Excerpt from an old essay ("Journey to Hoboken") first published in Witz, 12 yrs ago. A report on a Russian-American poetry conference I attended, in Hoboken NJ. (I've reprinted the whole thing over at Essays + Reviews)

"Craft and personality (passion) have always been rivals,
variables. Now toss in another variable--history. Enlightened
America protects the Individual proper (properly tied), to the
"detriment" of State and Religion. Russia experiences the
reverse. In America, the Individual, so glorified, becomes
commodified; in Russia, the Individual, so abased, becomes a cog.
The old East/West yeast. . .

Modernism, experiment, avant-garde. . . these in the West mean
subsuming the Individual to Craft, for the sake of utopia.
Postmodernism, in the West, is only blurredly differentiated from
the above, a reaction. Modernism, avant-garde, etc., in Russia
mean the same thing: subsuming the Individual. Now refer back to
paragraph #1 (history). So postmodernism means. . . something
very different, in Russia. It strongly opposes modernism and the
avant-garde from beforehand. It means the tradition of the
human, the primordial, the transcendent--a utopia beyond
"utopia"--and beyond the reach of power, force, and will. Only
miracle and grace achieve utopia. This is the Russian

Everything is reducible to Futurism vs. Acmeism. Miracle and
grace have aesthetic implications.

* * *

Still--who or what is this mysterious Person, this Personality,
this Personalism? Are we to fall back into the blasted
ego-poetries of the seventies, into the nightmare of pale baby
Shakespeares, the filigree of greed and self-promotion? (Have we
even awakened yet?)

Once, in the nineteenth century, there was a Russian thinker
named Chaadev, a bold explorer, akin perhaps to Emerson. He
journeyed into the West, but then returned, called back to his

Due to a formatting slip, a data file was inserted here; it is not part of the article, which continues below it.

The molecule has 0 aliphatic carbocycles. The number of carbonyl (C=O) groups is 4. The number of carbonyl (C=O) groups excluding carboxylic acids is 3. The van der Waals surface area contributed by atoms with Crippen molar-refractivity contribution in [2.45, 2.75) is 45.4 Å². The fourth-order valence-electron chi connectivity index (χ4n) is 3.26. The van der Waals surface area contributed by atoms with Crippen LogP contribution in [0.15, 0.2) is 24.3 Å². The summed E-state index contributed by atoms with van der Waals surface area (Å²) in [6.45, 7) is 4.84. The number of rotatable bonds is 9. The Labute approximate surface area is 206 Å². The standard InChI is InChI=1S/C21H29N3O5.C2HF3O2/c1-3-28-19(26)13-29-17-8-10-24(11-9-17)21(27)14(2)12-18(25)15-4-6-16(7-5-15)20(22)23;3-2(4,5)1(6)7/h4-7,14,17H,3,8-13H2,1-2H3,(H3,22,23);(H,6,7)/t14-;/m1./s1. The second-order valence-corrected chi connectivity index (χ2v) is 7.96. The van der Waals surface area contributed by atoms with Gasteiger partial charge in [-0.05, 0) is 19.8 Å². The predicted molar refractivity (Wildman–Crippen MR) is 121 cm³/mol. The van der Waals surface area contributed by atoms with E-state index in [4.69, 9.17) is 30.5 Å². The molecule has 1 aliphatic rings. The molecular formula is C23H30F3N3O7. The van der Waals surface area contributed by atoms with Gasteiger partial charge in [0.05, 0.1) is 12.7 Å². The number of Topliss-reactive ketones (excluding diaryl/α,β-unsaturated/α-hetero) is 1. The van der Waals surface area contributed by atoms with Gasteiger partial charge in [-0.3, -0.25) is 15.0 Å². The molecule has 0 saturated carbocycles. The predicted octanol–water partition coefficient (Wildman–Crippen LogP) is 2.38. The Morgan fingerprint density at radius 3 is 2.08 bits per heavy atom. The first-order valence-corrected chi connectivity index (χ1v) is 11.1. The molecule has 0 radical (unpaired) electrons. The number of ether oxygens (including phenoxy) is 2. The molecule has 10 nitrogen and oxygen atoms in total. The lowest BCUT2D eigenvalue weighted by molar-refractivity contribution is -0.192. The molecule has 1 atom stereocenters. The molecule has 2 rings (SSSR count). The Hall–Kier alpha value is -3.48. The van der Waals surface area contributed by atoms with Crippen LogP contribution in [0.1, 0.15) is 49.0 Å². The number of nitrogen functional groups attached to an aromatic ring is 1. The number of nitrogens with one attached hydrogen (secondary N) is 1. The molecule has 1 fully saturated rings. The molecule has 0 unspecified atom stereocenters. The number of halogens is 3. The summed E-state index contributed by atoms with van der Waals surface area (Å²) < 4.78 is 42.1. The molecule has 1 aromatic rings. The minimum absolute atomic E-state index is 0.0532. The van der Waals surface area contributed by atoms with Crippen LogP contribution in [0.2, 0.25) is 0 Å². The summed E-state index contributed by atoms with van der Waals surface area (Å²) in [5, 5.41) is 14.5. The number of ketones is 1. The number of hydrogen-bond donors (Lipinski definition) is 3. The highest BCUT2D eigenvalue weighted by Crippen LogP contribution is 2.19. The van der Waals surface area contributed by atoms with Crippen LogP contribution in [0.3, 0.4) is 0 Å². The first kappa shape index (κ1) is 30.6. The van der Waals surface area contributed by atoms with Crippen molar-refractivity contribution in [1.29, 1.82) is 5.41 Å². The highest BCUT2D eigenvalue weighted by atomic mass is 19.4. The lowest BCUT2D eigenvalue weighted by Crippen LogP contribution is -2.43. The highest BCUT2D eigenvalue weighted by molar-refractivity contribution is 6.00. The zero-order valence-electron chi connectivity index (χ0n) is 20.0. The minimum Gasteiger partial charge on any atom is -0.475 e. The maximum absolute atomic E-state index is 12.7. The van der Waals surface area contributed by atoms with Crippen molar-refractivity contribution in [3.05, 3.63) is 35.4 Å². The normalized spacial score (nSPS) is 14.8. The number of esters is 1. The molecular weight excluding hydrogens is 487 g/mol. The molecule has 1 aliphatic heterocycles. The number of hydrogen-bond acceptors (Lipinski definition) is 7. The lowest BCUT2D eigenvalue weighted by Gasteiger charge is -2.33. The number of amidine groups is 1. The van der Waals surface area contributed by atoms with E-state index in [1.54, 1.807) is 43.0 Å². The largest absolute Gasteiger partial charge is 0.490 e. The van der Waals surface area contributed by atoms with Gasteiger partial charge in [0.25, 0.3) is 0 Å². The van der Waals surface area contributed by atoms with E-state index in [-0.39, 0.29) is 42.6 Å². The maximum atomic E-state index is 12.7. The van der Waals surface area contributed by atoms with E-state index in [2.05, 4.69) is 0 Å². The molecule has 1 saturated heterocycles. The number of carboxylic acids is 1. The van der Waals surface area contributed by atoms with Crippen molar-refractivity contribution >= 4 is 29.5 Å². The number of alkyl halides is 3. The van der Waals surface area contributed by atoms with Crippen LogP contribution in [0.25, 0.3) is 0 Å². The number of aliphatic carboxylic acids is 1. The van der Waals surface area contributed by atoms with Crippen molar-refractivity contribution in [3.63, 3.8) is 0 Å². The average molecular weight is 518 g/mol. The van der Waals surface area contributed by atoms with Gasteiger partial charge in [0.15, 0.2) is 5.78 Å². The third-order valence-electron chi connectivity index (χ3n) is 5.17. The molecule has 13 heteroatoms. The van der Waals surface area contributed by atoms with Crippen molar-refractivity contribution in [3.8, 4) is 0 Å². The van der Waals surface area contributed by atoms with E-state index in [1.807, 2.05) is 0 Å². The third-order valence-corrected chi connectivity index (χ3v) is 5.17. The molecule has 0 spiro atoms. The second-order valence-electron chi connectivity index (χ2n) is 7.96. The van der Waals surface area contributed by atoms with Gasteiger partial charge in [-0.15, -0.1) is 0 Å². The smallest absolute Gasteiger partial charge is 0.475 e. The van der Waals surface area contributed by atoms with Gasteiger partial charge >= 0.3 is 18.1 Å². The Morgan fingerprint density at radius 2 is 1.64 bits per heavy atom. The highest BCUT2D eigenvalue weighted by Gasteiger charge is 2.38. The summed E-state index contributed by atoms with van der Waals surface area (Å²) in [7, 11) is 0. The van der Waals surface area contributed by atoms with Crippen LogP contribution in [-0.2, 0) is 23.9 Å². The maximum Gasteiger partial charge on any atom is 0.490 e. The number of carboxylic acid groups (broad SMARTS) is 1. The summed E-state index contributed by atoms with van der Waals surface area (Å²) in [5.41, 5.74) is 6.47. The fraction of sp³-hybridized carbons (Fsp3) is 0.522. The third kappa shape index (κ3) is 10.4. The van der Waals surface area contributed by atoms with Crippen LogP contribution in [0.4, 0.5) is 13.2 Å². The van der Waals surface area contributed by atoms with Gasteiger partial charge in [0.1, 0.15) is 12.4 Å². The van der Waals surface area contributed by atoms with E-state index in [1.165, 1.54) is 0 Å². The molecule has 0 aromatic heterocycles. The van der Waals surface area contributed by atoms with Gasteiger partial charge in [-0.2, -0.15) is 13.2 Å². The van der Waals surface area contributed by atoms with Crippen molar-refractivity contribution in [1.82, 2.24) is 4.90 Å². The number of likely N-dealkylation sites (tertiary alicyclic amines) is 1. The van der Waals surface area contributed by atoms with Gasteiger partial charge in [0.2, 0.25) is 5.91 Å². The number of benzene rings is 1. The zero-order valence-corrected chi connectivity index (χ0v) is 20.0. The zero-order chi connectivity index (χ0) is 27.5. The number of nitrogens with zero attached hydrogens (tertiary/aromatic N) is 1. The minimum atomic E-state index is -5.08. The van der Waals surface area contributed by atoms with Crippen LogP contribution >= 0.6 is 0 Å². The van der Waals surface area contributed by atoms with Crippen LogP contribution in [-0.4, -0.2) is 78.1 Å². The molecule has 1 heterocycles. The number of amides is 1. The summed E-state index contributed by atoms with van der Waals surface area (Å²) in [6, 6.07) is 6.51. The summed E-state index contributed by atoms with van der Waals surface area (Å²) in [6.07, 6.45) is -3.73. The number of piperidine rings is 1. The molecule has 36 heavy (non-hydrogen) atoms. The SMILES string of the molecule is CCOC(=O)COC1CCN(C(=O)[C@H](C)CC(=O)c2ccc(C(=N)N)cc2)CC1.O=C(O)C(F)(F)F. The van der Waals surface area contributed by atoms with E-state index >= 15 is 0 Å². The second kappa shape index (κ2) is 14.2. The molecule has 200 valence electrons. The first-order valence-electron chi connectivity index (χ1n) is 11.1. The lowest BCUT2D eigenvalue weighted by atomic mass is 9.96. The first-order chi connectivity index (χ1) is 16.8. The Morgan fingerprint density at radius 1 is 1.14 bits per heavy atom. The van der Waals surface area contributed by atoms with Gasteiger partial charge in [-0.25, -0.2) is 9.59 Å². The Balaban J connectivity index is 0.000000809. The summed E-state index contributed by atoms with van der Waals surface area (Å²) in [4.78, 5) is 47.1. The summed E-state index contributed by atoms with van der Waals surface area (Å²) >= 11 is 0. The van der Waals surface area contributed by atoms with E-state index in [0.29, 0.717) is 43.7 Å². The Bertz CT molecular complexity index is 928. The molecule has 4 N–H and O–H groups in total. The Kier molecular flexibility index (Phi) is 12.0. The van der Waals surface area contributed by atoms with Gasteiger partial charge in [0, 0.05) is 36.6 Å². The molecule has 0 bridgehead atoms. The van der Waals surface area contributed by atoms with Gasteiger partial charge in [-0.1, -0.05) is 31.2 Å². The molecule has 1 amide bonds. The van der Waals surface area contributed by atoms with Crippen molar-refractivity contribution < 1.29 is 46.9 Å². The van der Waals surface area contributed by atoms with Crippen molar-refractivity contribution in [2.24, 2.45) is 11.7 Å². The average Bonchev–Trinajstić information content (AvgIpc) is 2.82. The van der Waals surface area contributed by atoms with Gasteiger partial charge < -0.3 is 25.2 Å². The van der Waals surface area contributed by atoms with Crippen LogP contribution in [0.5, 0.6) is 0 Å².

homeland by a sense of duty; bringing with him, like an unwelcome
prophet, a Western lesson--the gospel of moral freedom.

What is this moral freedom? A word, a phrase-capsule, for a
concept of the basic dignity of the human spirit--resting on the
human being's capacity to dedicate herself or himself--out of love
and piety (in its full uncanniness) and daring--to something
better, something beyond self, some One, some Other, some others.
The vanishing point where "moral" and "freedom" fuse.

Part of the artistic and identity crisis of the West has been the
fracture of the Person: the demand, the pull from both Right and
Left on behalf of either autarkic or subliminal--either nostalgic
or futuristic--concepts of justice and the good. Like mirror
images, Right and Left command our allegiance with the full force
of both rhetoric and experience.

Yet perhaps--perhaps by some strange grace, it is Russia--that
great animal, that evil empire, beyond the pale of enlightened
democracies and the full birthright of humanism--impoverished
Russia, suffering Russia, Potemkin Russia--that will return the
gift of Chaadev's moral freedom to the West. Mandelstam wrote
that in such times as these (speaking of his pyramidal, "Assyrian
age"), Man must become the hardest thing in existence, harder
than diamond. The free, loving gift-of-self is the essence of
art and the limit of artistry: but it is another step to
recognize it everywhere as an ontological fundament of reality.
Mandelstam again (trans. Robert Tracy):

It's not Rome the city that lives through the centuries
But man's place in the universal scheme.

This is the voice one hears in the strange, ceremonious finality
of Russian recitation; it is an echo, the curve of a shell, the
arch of a wave, a ghost dance, washing up in Hoboken."

No comments: